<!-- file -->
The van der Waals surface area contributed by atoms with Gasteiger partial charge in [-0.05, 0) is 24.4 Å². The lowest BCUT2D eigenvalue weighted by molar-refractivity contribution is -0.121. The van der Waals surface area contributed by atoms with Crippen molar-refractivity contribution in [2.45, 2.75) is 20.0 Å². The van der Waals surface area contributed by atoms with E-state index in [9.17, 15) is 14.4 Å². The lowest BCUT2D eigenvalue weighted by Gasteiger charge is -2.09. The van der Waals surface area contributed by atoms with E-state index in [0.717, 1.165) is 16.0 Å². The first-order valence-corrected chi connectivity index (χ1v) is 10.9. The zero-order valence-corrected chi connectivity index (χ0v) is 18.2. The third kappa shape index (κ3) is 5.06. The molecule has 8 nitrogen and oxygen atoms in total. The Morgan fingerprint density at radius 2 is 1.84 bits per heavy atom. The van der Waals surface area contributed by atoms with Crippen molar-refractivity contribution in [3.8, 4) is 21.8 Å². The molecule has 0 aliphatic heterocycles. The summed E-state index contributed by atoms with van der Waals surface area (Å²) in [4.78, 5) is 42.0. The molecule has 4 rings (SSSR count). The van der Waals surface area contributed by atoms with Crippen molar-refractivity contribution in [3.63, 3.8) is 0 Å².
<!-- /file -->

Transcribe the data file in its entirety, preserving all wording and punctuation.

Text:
The van der Waals surface area contributed by atoms with Gasteiger partial charge in [-0.05, 0) is 24.4 Å². The lowest BCUT2D eigenvalue weighted by molar-refractivity contribution is -0.121. The van der Waals surface area contributed by atoms with Crippen molar-refractivity contribution in [2.45, 2.75) is 20.0 Å². The van der Waals surface area contributed by atoms with E-state index in [9.17, 15) is 14.4 Å². The lowest BCUT2D eigenvalue weighted by Gasteiger charge is -2.09. The van der Waals surface area contributed by atoms with E-state index in [0.717, 1.165) is 16.0 Å². The first-order valence-corrected chi connectivity index (χ1v) is 10.9. The zero-order valence-corrected chi connectivity index (χ0v) is 18.2. The third kappa shape index (κ3) is 5.06. The molecule has 8 nitrogen and oxygen atoms in total. The Morgan fingerprint density at radius 2 is 1.84 bits per heavy atom. The van der Waals surface area contributed by atoms with Crippen molar-refractivity contribution in [3.8, 4) is 21.8 Å². The molecule has 0 aliphatic heterocycles. The summed E-state index contributed by atoms with van der Waals surface area (Å²) in [4.78, 5) is 42.0. The molecule has 4 rings (SSSR count). The van der Waals surface area contributed by atoms with Crippen molar-refractivity contribution in [3.63, 3.8) is 0 Å².